1Your Heart & Valves



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1Your Heart & Valves


Cardiac valves are structures that are designed to work like one-way doors. They let blood flow in from one chamber or vessel to another, and then close to prevent the blood from regurgitating backward. There are four valves within your heart. They are the mitral, tricuspid, aortic and pulmonic valve.

The mitral valve and tricuspid valve lie between the atria (upper heart chambers) and the ventricles (lower heart chambers). The aortic valve and pulmonic valve lie between the ventricles and the major blood vessels leaving the heart.

As blood leaves each chamber of the heart, it passes through a valve. Your heart valves make sure that blood flows in only one direction through your heart.

1.1A closer looks at what valves look like.


Mitral Valve Closed Aortic Valve Open

The valve is made of strong, thin pieces or flaps of tissue called leaflets.



M


itral Valve Open Aortic Valve Closed

The leaflets are attached to and supported by a ring of tough fibrous tissue called the annulus. The annulus helps to provide support and maintain the proper shape of the valve.

The valve leaflets can be compared to doors opening and closing. While the annulus functions as the door frame.

The leaflets of the mitral and tricuspid valve are also supported by tough, fibrous strings called chordae tendineae. These are similar to the strings supporting a parachute. The chordae tendineae extend from the valve leaflets to small muscles, called papillary muscles, which are part of the inside walls of the ventricles. The chordae tendineae and papillary muscles keep the leaflets stable against any backward flow of blood.



1.2Structure and Function of the Aortic Valve


The aortic valve consists of 3 half-moon-shaped pocket-like flaps of delicate tissue, referred to as cusps. When the aortic valve is closed, the cusps are perfectly aligned and separate the large pumping chamber of the heart (the left ventricle) from the large artery (aorta) that supplies blood to the body. During the period when the left ventricle contracts and pumps the blood (systole), the aortic valve opens widely and blood flows freely from the left ventricle to the aorta. When the left ventricle then relaxes (diastole), the aortic valve closes completely so that the blood remains in the aorta. During diastole, blood flows into the left ventricle from the lungs through the left atrium across the mitral valve, thus refilling the ventricle for the next contraction.

2Congenital Valve Disease


Congenital Valve Disease is an abnormality that develops before birth. It may be related to improper valve size, malformed leaflets, or an irregularity in the way the leaflets are attached. This most often affects the aortic or pulmonic valve.

  • Bicuspid aortic valve disease

is a congenital valve disease that affects the aortic valve. Instead of the normal three leaflets or cusps, the bicuspid aortic valve has only two. Without the third leaflet, the valve may be:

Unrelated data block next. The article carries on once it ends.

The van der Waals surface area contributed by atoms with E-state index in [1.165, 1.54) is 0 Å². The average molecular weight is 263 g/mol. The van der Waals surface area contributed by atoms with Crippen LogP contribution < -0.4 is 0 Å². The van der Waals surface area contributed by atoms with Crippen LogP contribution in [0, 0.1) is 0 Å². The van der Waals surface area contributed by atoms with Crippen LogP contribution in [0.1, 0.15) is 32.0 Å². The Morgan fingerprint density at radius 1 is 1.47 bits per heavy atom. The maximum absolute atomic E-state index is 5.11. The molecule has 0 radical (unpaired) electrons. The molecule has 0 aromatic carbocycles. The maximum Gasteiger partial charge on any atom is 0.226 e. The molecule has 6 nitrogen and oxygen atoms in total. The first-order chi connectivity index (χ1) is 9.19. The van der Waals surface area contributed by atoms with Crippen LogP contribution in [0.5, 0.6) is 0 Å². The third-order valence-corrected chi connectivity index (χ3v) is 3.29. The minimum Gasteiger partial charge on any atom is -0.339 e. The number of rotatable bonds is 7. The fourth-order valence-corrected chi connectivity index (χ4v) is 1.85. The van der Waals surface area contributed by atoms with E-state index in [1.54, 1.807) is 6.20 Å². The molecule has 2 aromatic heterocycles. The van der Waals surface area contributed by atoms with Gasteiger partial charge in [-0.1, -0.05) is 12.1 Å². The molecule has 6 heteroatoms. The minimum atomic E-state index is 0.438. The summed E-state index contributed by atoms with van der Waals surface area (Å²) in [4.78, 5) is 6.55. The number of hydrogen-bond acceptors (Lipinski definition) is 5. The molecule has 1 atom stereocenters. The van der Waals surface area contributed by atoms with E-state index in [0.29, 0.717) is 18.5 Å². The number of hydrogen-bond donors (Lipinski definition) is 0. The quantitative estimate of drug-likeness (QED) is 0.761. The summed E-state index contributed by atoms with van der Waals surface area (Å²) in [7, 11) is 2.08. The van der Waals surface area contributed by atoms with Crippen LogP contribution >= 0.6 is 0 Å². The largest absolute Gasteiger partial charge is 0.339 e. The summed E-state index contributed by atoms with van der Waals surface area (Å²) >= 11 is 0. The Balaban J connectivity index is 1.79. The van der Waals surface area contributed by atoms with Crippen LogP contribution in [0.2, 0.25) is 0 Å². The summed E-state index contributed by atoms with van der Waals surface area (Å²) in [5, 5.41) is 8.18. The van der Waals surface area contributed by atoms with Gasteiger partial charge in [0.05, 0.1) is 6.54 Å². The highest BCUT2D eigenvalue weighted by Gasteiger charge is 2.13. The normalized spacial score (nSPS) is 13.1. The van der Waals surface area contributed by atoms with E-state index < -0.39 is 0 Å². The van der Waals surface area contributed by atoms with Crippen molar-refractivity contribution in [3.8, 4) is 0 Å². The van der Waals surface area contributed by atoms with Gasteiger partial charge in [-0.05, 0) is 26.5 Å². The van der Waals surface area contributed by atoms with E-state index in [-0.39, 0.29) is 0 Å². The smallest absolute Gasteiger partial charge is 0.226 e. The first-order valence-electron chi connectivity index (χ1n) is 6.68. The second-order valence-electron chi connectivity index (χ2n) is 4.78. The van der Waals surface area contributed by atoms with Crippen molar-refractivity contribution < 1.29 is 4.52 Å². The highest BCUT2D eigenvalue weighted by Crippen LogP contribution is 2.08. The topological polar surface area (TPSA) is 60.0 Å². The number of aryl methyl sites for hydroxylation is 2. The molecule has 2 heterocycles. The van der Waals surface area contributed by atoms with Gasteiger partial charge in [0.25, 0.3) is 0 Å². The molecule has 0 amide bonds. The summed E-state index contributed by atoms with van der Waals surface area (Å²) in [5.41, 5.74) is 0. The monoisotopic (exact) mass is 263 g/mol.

Bicuspid aortic valve disease affects about 2 percent of the population.

Clinical diagnosis of a bicuspid aortic valve condition was unsatisfactory before the widespread use of cross sectional echocardiography approximately 15 years ago.


Because bicuspid aortas have familial clustering (37% of which males are affected in a ration of 4:1) it might also be appropriate to screen first-degree relatives, especially brothers and sons. A bicuspid aortic valve is detected in only about 35% of patients using echocardiograms.


BAV is associated with accelerated degeneration of the aortic media (dilatation, aneurysm formation, degradion of elasticity, and dissection), indicating that BAV disease is an ongoing pathological process, not a discrete developmental event.
If a bicuspid aortic valve is left untreated, once symptoms start death occurs within 2 to 4 years.




  • Stenotic - stiff valve leaflets that can not open or close properly

  • Leaky - not able to close tightly

This occurs more frequently in some family members. About 1/4 of patients may have some enlargement of the aorta above the valve.

3Diagnosis of valve disease

Once onset of symptoms occurs they will increase at the rate of 6% per year or progressive left ventricular dilation of 3% to 4% per year


Performing diagnostic tests help your cardiologist evaluate the extent of your valve disease, its effect on the function of your heart, and the best form of treatment for you. Tests may include:

3.1Echocardiogram (echo)

An "echo" is a graphic outline of the heart's movement. A sound-wave transducer wand is placed on the surface of the chest. High frequency sound-waves are used to provide pictures of the heart's valves and chambers and to look at the pumping action of the heart. Echo is often combined with Doppler ultrasound and color Doppler to detect changes in the blood flow across the heart valves and pressures within the chambers. An echocardiogram can be performed at rest or during exercise, down the throat (more accurate) or externally.




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